"I was crying so bad. I wanted to go back home my first year," says Mamic, now 27 and a third-year medical student at Loyola University's Stritch School of Medicine in suburban Chicago. "You have to start from scratch."
But Mamic had a strong support system — a tightknit family and a large and active community of Croatian immigrants. He also had sports, a shared love for basketball that helped bridge the gap.
And, he says, he and his sister were very social and made friends easily, a factor that Greenberg says is key.
"Kids who are flexible, kids who are engaging, kids who have a likeability factor ... and who can engage both adults and kids — these are the ones who are most resilient," she says.
Tabakh, the Russian immigrant in New York, says she also watched her mother work her way through dental school here because her Soviet dental degree wasn't fully recognized in the United States. Tabakh's parents then set up a dental practice that still exists today.
That gave her motivation to succeed, she says.
But for teens who arrive today, there can be a whole new set of pressures.
In Minneapolis — where a number of disaffected young Somali men have been recruited to fight with a terrorist group in their former homeland — community members such as Abdirizak Bihi are attempting to build a support network. Bihi, whose nephew died in Africa after being recruited, says he and others are trying to teach parents to recognize when a child is being recruited, and involve kids from a young age in positive activities like sports.
He said an early, erroneous report about a black immigrant being connected to the marathon bombings had the community worried, "and when they found out it was not a Somali, there was a tremendous sense of relief."
Young immigrants who lack legal status face additional stresses. One support effort for them was a handbook for schools written by a 21-year-old Polish immigrant in Chicago, Sylvia Rusin. Among other things, the book suggests creating "safe zones" so students can openly talk about their immigration status and get support. Many of those students deal with depression and anxiety.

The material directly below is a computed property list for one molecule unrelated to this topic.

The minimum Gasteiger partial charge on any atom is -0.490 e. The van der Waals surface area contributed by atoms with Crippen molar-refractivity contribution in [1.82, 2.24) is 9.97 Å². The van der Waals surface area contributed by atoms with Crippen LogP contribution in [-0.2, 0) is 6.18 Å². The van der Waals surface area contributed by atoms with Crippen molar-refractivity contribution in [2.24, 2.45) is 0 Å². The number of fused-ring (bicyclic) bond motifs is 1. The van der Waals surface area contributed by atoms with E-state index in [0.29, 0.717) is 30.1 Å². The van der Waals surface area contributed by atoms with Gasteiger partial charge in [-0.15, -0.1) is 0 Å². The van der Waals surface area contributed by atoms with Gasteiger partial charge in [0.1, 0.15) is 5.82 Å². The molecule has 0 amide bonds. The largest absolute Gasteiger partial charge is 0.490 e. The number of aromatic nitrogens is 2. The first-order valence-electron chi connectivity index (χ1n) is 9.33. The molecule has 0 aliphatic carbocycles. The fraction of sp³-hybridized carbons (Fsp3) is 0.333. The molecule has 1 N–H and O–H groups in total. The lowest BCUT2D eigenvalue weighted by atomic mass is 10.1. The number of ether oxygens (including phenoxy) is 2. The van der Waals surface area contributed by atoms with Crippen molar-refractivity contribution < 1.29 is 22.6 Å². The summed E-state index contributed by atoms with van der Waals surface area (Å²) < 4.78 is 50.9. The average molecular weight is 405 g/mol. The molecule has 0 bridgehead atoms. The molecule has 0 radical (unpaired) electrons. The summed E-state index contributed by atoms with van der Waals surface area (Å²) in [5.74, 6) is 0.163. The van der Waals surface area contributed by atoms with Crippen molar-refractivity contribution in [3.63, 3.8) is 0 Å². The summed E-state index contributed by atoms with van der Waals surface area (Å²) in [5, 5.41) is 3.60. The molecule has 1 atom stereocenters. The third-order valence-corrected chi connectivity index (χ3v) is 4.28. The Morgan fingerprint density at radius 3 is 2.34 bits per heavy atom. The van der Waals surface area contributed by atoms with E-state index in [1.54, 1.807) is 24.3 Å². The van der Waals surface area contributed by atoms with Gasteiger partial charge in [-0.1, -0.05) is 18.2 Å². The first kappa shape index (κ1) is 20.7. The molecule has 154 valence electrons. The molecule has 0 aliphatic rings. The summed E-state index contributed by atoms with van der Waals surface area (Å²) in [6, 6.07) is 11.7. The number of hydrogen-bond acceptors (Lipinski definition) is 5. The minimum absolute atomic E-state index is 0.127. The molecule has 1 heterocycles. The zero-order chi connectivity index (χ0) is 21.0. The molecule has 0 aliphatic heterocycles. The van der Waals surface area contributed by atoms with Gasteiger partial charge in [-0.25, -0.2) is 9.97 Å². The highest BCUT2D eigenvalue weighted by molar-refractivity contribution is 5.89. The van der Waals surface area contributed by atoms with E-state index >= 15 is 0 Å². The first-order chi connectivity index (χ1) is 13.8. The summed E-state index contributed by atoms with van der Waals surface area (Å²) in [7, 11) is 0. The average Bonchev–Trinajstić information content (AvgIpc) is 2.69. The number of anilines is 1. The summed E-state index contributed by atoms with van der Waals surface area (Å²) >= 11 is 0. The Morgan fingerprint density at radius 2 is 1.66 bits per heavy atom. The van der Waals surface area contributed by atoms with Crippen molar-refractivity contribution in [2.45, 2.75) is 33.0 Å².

The Boston bombings have only added to the anxiety — by creating more anti-immigrant sentiment and potentially increasing opposition to proposals to allow more immigrants legal residence.
"It's very difficult to develop a sense of belonging, especially if you're part of a community that is not positively recognized," says Leisy Abrego, an assistant professor of Chicano studies at UCLA.
That often includes Muslim and Arab immigrants, says Saeed Khan, a lecturer at Wayne State University in Michigan, whose expertise includes ethnic identity and Muslim culture.
"They come into a culture that has really been defined by 9/11," Khan says, as the Tsarnaev brothers, both Muslim, would have done.
Hassan Bawab, a native of Lebanon, was a college student in Texas when the Sept. 11, 2001, attacks happened.
"All of that put extra pressure on me. They think that you are THAT person," says Bawab, who came to this country at age 18 and sometimes has faced taunts and aggression.
Some friends changed their names to blend in, he says, but he chose not to.
"I'm proud of where I came from and I'm proud of who I am," says Bawab, who eventually started a web development business called Magic Logix in suburban Dallas.
Now 32, he also became a U.S. citizen recently — and says he'd rather focus on helping people in his adopted homeland better understand who he is.
"You have to accept the fact that you're coming into their country," Bawab says. "You have to be patient."
That can be difficult for a young person.
But when it comes to the Boston bombings, Khan also thinks it's a mistake to focus only on the suspects' immigrant status.
"We're missing a point of a broader social malaise," Khan says, noting that the suspects in the Colorado movie theater and Connecticut school shootings were not immigrants.
"We're living in a time where alienation of youth is becoming an epidemic."
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